Qantas Flight 32 – Conclusion
(This five-part series begins with Part One HERE.)
Parallels for Fire Crews
Abbreviations: Captain (PIC-pilot in charge), First Officer (FO), Second Officer (SO), Check Captain (CC), Supervising Check Captain (SCC), Electronic Centralized Aircraft Monitor (ECAM)
The ATSB interim report describes the flight deck ECAM outputs variously as "multiple", "numerous", and "extensive." They refer to "numerous other warnings and alerts" and "continuously sounding warnings." Indeed, the flight crew was faced with 17 different systems warnings, each with its’ own list of actions to be taken. It appears that taking actions based on ECAM instructions caused further changes in some systems, as well. Finally, even key actions such as the discharge of two fire extinguishing systems resulted in conflicting feedback from the ECAM. All of this had to be digested by the flight crew.
The issue of flight crews, civil and military, being overwhelmed with information and sensory outputs has been previously discussed since there is a limit to what the human mind can absorb. As they focused on the ECAM warnings and alerts, the QF-32 crew missed two opportunities to communicate with company resources. It is useful to note that despite this cascade of information that the SO and SCC "returned to the cabin on numerous occasions to visually assess the damage." We may have the data, but we still want to see it with our own eyes.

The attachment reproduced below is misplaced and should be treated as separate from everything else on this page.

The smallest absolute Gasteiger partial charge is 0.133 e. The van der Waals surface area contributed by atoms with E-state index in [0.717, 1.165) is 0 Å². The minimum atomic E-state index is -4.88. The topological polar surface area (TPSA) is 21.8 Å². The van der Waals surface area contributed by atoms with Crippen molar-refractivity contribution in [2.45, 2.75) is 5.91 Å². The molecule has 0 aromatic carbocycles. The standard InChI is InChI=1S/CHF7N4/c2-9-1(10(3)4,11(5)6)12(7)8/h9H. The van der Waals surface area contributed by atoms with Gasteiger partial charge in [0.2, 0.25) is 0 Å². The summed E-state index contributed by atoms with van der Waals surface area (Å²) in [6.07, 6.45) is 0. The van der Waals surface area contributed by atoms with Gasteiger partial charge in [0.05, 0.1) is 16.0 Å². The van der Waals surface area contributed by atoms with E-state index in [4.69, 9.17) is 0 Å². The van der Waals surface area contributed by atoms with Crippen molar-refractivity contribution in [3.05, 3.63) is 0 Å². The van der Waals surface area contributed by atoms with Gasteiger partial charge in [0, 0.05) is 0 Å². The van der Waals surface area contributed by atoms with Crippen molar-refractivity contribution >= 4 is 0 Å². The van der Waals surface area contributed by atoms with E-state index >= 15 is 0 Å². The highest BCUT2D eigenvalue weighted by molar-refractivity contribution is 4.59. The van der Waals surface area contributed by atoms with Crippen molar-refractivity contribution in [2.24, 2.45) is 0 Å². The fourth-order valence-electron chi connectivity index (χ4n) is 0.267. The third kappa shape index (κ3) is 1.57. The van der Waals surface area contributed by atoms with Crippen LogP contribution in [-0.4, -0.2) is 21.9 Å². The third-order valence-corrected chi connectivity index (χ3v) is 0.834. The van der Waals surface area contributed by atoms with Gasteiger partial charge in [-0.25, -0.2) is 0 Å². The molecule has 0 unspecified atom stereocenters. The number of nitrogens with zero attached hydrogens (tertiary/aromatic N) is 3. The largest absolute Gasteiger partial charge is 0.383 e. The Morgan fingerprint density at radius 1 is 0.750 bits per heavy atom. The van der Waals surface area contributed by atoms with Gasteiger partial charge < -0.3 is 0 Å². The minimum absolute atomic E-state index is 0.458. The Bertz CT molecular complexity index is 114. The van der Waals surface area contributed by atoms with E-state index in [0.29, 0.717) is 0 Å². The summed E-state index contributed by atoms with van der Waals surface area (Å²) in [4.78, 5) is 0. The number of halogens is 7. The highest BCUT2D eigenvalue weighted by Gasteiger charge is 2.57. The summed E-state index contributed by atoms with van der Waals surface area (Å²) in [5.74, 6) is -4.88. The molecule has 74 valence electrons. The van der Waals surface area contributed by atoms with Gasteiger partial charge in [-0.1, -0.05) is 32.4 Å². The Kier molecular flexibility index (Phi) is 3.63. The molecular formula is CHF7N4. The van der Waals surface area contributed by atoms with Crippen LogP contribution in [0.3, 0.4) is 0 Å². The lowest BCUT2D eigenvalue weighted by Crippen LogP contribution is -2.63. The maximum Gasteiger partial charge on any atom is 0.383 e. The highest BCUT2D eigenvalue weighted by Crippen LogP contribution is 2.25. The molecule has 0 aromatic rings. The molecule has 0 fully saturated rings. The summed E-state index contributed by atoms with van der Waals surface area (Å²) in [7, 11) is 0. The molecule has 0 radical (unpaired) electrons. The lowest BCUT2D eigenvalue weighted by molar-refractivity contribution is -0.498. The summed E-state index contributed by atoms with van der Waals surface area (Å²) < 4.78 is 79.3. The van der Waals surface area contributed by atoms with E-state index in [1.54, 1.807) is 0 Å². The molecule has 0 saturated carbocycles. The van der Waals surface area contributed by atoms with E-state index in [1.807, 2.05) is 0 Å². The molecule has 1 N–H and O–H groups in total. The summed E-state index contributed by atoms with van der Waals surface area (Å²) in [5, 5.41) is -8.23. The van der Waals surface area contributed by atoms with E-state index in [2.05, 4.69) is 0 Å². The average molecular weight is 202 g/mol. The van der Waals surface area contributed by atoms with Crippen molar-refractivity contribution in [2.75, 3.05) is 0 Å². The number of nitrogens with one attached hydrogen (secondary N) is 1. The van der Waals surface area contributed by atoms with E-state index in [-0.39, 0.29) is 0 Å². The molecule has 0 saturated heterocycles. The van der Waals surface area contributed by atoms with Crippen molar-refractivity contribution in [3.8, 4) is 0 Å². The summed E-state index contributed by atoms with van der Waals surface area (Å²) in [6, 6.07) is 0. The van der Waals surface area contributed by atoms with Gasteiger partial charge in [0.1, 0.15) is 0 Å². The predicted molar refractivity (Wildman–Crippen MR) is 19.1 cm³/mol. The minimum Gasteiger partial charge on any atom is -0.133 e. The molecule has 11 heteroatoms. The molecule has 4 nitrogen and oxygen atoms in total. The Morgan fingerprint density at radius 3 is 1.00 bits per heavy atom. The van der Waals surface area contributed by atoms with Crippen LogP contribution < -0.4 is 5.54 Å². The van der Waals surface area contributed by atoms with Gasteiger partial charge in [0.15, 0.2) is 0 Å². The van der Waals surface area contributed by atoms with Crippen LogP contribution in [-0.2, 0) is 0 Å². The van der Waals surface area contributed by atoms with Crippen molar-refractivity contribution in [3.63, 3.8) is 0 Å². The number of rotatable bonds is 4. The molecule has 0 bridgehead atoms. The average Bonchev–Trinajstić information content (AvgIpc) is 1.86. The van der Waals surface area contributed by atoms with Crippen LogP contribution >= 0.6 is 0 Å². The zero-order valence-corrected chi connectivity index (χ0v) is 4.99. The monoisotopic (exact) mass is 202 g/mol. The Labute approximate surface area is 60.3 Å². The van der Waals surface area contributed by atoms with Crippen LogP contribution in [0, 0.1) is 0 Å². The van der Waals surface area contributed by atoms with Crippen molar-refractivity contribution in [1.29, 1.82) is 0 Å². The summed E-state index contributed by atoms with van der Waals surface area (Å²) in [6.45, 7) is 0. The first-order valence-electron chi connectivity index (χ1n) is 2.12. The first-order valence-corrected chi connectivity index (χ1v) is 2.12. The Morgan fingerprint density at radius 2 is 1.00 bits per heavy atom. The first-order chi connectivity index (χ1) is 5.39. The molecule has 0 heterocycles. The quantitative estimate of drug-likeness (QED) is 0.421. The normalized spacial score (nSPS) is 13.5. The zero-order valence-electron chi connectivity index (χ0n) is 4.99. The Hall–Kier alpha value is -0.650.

In this age of information, all professions, including firefighting, can fall prey to the tendency to be inundated with information that may or not be useful. In fact, consumers are generally not in control of the information technology being offered in today’s market. There is intense pressure on companies to constantly provide new hardware and software products and this generally means products that are faster and which provide more data. More and faster may not equate to useable or better. Even when high-volume data systems are extensively integrated their output can be overwhelming especially if the output requires action or must be prioritized.
Where technology is concerned, it is not uncommon for people to be judged on their "savvy" or "with-it-ness" based on the speed, capacity and features of their Smartphone or other handheld device. (God forbid that you don’t have one.) It is easy to see how the ubiquity of these devices and the intense focus on "apps" and speed can bleed over into the assumption that life-safety critical equipment should also be super fast and have a rich menu of features. In fact, the opposite is true. Systems to track or assess interior firefighting operations or personnel or those that monitor key apparatus or PPE functionality should be simple, direct and extremely reliable. Lots of fast data does not necessarily fulfill any of these goals most especially if interpretation is necessary in order to make a decision.
The QF-32 crew obviously got it right despite all of their many challenges for several key reasons:
-They elected to go for a stable environment over the big, fast play so they could fully understand their situation,
- They utilized all of their onboard crew resources to diagnose the problem, determine a solution, and to stay on top of a very fluid and complicated environment,
-Finally, they communicated effectively with each other and with the other crew and passengers.
Great lessons for us, all.
………. Eric Lamar
* * * * * * *